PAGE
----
Today, bicycles are a fairly common, even unremarkable sight. What’s more, the design of bicycles has remained relatively fixed over the last hundred-plus years. Notwithstanding minor differences between different types of bicycles (for example, a racing bike versus a mountain bike), almost all bicycles have the same basic anatomy.
This wasn’t always the case, though. When bicycles were first invented, they marked a radical change in personal transportation, which up until that point had been cumbersome and costly. However, the first bicycles looked much different than they do today, and even went by different (and highly entertaining) names. Here, we’ll steer you through a brief but fascinating history of the bicycle, one that’s sure to leave your brain’s gears spinning.
Opinions vary as to when the first true bicycle made its debut in the world; however, we would be remiss if we didn’t credit the proto-bicycle from which modern bikes evolved. In the 15th century, an Italian engineer named Giovanni Fontana created what is believed to be “the first human powered land vehicle.” Although Fontana’s invention had four wheels and no pedals, it remains significant because it operated on the same basic mechanical principle as modern bikes, with a rope connecting its gears to wheels.
True bicycle history began with Karl von Drais’s invention in 1817. Von Drais was a German baron, and sources differ as to the ostensible purpose of his laufmaschine (or running machine). Some say it was intended to speed the baron’s progress as he patrolled the nearby forest belonging to the Duke of Baden, while others claim that he was trying to give farmers an alternate means of plowing their fields without having to rely on horses. (The previous year had seen widespread crop failure, and many horses had died or been killed as a result of the subsequent food shortage.)
Von Drais’s running machine was also known by a number of other names, including the swiftwalker, velocipede, hobby-horse, and draisine. In design, it was remarkably similar to modern balance bikes. It had no pedals or gears, and riders propelled themselves by walking or running while straddling the bike’s seat. Notably, the bike was made of iron and wood (making it remarkably heavy), and although it did have handlebars for the rider to hold on to, they didn’t turn and thus weren’t capable of steering.
The mid-1800s saw an explosion of different types of bicycles, the most notable of which was the development of the first two-wheeled bicycle with pedals in the early 1860s. It’s unclear who exactly is to be credited for this invention, but historians tend to believe it was either French inventor Pierre Lallement or blacksmith Pierre Michaux and his brother Ernest.
This iteration of the bicycle was nicknamed the boneshaker for the rough, bumpy ride that users were bound to have. The boneshaker was also made predominantly of wood and iron, with the result that it did a poor job of cushioning jolts or bumps in the road. Unlike modern bicycles, the pedals on the boneshaker were attached to the front wheel, rather than attached to the frame in between the two wheels.
It would be with the penny farthing, the next model in the evolutionary lineage of bicycles, that bicycling as a sport and pastime skyrocketed in popularity, with bicycle clubs and races springing up in many places. The penny farthing was notable in that by 1870, when it was invented, metallurgy had advanced enough to make bicycle frames out of lighter metals, making it much less heavy than its predecessors.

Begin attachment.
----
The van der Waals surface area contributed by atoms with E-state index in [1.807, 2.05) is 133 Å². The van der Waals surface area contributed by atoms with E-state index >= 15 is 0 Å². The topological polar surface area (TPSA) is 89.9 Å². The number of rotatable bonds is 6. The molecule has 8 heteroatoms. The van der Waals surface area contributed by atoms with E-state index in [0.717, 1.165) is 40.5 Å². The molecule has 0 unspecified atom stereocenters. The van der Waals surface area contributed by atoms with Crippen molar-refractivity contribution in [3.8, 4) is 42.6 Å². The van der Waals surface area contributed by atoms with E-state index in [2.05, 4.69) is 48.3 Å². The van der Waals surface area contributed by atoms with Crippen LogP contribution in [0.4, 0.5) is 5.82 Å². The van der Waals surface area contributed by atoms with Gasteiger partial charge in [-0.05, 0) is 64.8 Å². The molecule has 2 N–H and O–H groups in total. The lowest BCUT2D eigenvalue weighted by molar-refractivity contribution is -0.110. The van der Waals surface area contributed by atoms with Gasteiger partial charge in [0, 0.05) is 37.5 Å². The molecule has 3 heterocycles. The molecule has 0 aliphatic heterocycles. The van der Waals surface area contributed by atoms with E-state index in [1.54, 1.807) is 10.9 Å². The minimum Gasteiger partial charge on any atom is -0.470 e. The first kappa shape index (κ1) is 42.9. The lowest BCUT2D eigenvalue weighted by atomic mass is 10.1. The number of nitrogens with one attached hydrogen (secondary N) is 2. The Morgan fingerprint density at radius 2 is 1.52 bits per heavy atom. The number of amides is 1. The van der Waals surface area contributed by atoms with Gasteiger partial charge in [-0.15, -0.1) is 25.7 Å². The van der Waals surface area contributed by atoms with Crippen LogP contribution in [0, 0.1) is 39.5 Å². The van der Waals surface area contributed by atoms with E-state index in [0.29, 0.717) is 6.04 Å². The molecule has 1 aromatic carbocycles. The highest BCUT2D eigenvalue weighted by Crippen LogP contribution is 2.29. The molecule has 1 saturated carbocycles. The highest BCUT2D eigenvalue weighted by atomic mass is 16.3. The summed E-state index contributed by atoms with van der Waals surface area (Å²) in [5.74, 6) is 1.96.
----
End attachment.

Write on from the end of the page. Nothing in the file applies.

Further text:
The penny farthing’s distinguishing characteristic was its extremely large front wheel, which was intended to help give the bike more stability. However, to accommodate the size of the front wheel, the seats of penny farthings were extremely high—around four feet off the ground. This made it extremely difficult to mount, and meant that riders had a long way to fall if they lost their balance.
In 1885, Englishman John Kemp Starley created the Rover safety bicycle. In design, the Rover bicycle has most of the defining qualities of modern bicycles, including front wheel steering, a chain drive to the rear wheel, and wheels that were equal in size. Several years later, pneumatic wheels (also known as tires) would enter the scene. It was the Rover that made bicycles more accessible to the general public, including women, and usage of bicycles exploded following its introduction.
In discussing the history of bicycles, it’s important to note that the bicycle’s true significance was as much about the potential for independent travel it offered as the technological innovations by which it was shaped. Until the bicycle was widely available, transportation was difficult, cumbersome, expensive, or all three. The increasing popularity of bicycles also led to improvements in road infrastructure and conditions and, eventually, the invention of the car.
All Kids Bike is a national movement dedicated to bringing the mental and physical benefits of bike riding to every kid in America. Led by the Strider Education Foundation, our mission is to make bicycling skills an integral part of kids’ elementary school education. Our Kindergarten PE Program provides the curriculum, bikes, and safety equipment needed to teach every kindergartner how to ride at no cost to the school itself.
All Kids Bike and the Strider Education Foundation depend on generous contributions from the community to do the important work that we do. Consider donating to a school in your area to support our vision of making this milestone skill accessible to children across the country. Contact us to learn more!
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